The arrests of four members of a Manitoba Mennonite community on allegations of child abuse have shocked several people who have knowledge of the small, isolated community.
Three men and one woman have been charged with assault and assault with a weapon, and dozens of children were removed by child and family services officials earlier this week.
"I was quite shocked, surprised … I never thought that of them at all," a farmer who used to live down the road from the Mennonite families told CBC News on Thursday.
CBC News cannot identify the community where the arrests occurred, due to a court-imposed publication ban on the identities of the children involved.
"When they first moved here, I hauled them around for buying more livestock and horses, and those are the two that are taken away," the farmer said of the families.
RCMP cruisers were seen parked near the community's entrance on Thursday. Police would only say they were still conducting an active investigation in the area.
Court documents allege that a cattle prod and a strap were involved in the assaults, which allegedly took place between July 2011 and January of this year.
While officials say at least 23 children were apprehended, people in the area told CBC News that upwards of 35 children were taken and placed in homes across Manitoba.
Court documents indicate that the youngest child is less than a year old, and the oldest is 17 years old.
'A lot of heartache'
Randy Fehr, a pastor whose parishioners knew some of the families involved in the arrests, said the incident is unexpected and sad.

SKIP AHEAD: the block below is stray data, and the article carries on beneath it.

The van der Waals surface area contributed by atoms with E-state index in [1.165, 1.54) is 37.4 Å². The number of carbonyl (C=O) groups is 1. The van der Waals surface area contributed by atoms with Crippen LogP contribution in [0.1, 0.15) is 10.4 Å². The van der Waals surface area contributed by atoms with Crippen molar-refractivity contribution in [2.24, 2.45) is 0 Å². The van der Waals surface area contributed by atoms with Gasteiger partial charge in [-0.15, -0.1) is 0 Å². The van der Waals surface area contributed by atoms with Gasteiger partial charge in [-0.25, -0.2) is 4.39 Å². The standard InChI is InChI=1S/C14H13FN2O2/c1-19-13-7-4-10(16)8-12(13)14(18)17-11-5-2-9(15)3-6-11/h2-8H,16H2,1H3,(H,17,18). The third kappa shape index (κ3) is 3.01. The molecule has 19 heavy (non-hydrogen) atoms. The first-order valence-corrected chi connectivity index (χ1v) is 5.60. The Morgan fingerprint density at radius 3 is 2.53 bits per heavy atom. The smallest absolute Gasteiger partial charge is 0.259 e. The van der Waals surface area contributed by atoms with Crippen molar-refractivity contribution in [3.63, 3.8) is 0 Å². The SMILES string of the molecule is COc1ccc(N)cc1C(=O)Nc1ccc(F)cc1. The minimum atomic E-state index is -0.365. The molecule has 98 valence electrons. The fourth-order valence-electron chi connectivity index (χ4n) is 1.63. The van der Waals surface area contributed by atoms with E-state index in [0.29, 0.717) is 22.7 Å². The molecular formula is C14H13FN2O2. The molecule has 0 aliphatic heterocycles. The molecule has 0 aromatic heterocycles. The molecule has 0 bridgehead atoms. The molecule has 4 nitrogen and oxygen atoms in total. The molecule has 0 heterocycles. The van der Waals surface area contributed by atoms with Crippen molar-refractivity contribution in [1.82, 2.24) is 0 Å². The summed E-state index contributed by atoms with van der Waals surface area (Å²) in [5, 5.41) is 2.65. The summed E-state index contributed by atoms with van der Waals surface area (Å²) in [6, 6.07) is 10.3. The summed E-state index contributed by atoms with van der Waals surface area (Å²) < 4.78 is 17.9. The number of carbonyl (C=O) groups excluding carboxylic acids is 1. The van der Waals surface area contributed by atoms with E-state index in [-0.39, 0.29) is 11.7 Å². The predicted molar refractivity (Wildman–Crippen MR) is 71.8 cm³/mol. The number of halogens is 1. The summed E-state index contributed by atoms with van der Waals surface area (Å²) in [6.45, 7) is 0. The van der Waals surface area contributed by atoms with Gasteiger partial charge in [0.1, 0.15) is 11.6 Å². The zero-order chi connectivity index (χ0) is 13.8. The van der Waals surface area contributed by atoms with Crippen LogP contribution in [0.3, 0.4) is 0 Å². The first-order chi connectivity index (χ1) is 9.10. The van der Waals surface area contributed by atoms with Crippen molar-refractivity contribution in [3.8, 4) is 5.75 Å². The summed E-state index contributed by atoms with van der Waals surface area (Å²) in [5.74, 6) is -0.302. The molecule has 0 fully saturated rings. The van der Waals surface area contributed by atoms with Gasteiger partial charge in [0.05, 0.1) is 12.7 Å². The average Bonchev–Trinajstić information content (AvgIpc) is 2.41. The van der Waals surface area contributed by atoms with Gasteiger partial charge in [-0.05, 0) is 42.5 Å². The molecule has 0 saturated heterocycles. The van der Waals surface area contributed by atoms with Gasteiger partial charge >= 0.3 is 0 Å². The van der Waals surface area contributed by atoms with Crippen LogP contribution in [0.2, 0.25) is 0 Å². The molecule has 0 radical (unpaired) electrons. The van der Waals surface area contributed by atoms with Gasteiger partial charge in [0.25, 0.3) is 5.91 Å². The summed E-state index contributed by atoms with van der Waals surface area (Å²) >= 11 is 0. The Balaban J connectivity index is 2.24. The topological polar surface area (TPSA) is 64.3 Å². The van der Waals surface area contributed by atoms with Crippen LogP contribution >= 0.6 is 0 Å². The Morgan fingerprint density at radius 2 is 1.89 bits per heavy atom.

"Just one of the stories that I heard about involved a young family whose kids were taken, and that included a child that was a nursing infant," Fehr said.
He added that there has been "a lot of heartache for the mom to not know where her little child was going."
The CBC's Jill Coubrough visited one home where at least five of the displaced children were staying, but their caregivers declined comment.
Another set of foster parents said they and a number of other caregivers were brought in by child and family services officials from an Ontario Mennonite community to help with a language barrier.
All four of the arrested adults have been released from RCMP custody on bail, but none of them can have contact with anyone under the age of 18 without approval from child welfare officials.
There is no indication of whether any of the children have been returned home, but one man told CBC News that the parents still have visitation rights.
Numerous members of the community were contacted, and all said they are not yet ready to talk about what happened.